Branch-colour collar-patches: Infantry - scarlet: Cavalry - light green: Artillery - yellow: Engineers -brown: Service Corps - dark blue: Supply - silver-grey: Medical - dark green:Veterinary Corps - purple: Legal Services - white: Band - blue: Airforce - light blue: Gendarmerie - black.

Note. Shoulder-bars 2-14, 16-19 were worn by personnel of the Inner Mongolian Army (Men-ku Chun) November 1937 to August 1945, with Mongolian mid-blue replacing Manchukuo maroon.

Japanese Army Men

A Japanese instructor trains troops of the puppet Reformed Government army in 1939. They wear khaki cotton uniforms with Japanese field caps with puppet insignia added. These men belonged to the pacification department of the government and would have taken part in anti-guerrilla operations. (Author's Collection)

the mid-1930s till 1949. They were still being worn in the Civil War even though the American Ml was the standard model by that time. French Adrian helmets were mostly worn by troops in the provinces bordering French IndoChina and by the 19th Division, which was an American-trained division. All helmets had the Nationalist sun emblem on the left side of the helmet or on the front, and some of the French Adrian models had a badge on the front with the sun emblem in the centre of a wreath.

After the outbreak of World War II Chiang's American allies began to supply the Nationalists large amounts of aid in the form of equipment and advisers. The Americans persuaded Chiang to send 20 divisions to India to be trained to fight in Burma on the Allied side. The troops were trained and equipped by the Americans and British and wore a mixture of their cast-off uniforms with American Ml or British helmets. When the Japanese were defeated they were airlifted back to China to become a useful addition to the Nationalist forces in the Civil War.

The officer's service uniform was khaki, usually wool, and consisted of a field cap of the German 'ski' type with the Nationalist sun emblem. On the single-breasted jacket were two breast pockets and two waist pockets with the rank shown on the collar by the usual rank patches. Trousers were of a Western style, worn without puttees, although in the field, officers would often revert to their breeches and puttees.

Air force personnel were part of the army and wore the same basic uniform as army officers but with different rank insignia, worn on the collar and cuffs of the jacket. Air force officers wore a peaked cap similar to the US model, which was later adopted by army officers as well.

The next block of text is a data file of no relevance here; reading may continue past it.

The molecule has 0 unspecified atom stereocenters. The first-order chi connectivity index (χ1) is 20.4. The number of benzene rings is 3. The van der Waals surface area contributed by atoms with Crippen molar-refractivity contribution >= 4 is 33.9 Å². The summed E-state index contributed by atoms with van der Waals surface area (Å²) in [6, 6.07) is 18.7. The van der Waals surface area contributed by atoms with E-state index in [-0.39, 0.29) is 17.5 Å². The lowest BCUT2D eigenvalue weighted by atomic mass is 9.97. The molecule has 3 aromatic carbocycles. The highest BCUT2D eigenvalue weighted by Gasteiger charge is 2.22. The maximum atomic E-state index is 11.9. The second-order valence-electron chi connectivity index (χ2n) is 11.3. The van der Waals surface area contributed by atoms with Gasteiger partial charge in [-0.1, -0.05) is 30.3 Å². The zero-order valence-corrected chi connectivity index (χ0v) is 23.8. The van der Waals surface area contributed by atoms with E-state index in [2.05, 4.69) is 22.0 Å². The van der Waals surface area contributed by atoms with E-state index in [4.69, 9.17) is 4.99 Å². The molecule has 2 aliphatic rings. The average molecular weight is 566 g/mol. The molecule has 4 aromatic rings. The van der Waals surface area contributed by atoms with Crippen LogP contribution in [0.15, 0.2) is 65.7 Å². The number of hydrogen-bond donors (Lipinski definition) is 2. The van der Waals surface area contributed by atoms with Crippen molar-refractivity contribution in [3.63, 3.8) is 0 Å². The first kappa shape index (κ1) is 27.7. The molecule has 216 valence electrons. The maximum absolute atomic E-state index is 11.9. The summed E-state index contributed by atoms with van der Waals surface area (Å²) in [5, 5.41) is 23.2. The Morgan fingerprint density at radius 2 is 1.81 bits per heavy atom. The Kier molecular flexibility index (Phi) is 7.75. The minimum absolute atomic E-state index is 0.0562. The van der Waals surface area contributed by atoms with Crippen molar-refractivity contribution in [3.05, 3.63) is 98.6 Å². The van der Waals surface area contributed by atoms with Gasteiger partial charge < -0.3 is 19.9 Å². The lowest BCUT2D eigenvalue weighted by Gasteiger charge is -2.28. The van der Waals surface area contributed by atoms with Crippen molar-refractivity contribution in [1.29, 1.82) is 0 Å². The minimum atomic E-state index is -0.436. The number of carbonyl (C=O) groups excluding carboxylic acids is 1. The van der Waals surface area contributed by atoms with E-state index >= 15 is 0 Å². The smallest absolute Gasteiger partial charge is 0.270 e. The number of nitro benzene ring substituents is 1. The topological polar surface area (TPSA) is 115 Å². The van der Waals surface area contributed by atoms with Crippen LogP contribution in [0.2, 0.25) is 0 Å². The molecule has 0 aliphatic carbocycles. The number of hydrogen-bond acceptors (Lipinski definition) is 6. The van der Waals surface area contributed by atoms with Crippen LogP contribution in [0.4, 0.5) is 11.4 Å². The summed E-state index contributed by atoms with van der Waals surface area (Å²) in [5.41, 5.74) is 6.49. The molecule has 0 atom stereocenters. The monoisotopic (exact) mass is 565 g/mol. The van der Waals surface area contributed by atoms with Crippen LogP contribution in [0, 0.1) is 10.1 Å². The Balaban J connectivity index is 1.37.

New dress uniforms were introduced for higher ranking officers. They consisted of a dark blue jacket and trousers and kepi. The jacket had gold embroidery on the stiff collar and cuffs and gold epaulettes with fringes. There was also gold embroidery on the peak of the kepi, which had stripes of gold braid around the sides. The cap badge was a Nationalist sun emblem with a floral wreath of very intricate design around it. Ranks were shown on the dress uniform by means of a series of gold rings, flower blossoms and stripes on the sleeve of the jacket. For example, for the rank of 'One Grade High General' the sleeve had three

A Japanese instructor trains troops of the puppet Reformed Government army in 1939. They wear khaki cotton uniforms with Japanese field caps with puppet insignia added. These men belonged to the pacification department of the government and would have taken part in anti-guerrilla operations. (Author's Collection)

Japanese Field Cap

Jen Yuan-tao, minister of pacification in the Reformed Government of China set up by the Japanese in Nanking in 1938. He wears a Japanese officer's uniform with regime insignia - an enamel flower with five different coloured petals. The colours (clockwise from top) are red, black, white, blue and yellow. The collar insignia is a gold bar with two eight-pointed stars indicating he is a lieutenant-general. (Author's Collection)

Communist Army Titles

Chi-t'uan-chun Ssu-ling-yuan

Chun Ssu-ling-yuan

Shih Ssu-ling-yuan

Lu Ssu-ling-yuan

T'uan-chang

Fu T'uan-chang

Ying-chang

Lien-chang

Fu Lien-chang .

P'ai-chang

Fu P'ai-chang

Pan-chang

Fu Pan-chang

Chan-shih gold stripes with three flower blossoms above and two gold rings above them.

Officers also wore ceremonial daggers or dirks, which were similar to the type worn by the various German armed forces and political groups in the 1930s and 1940s.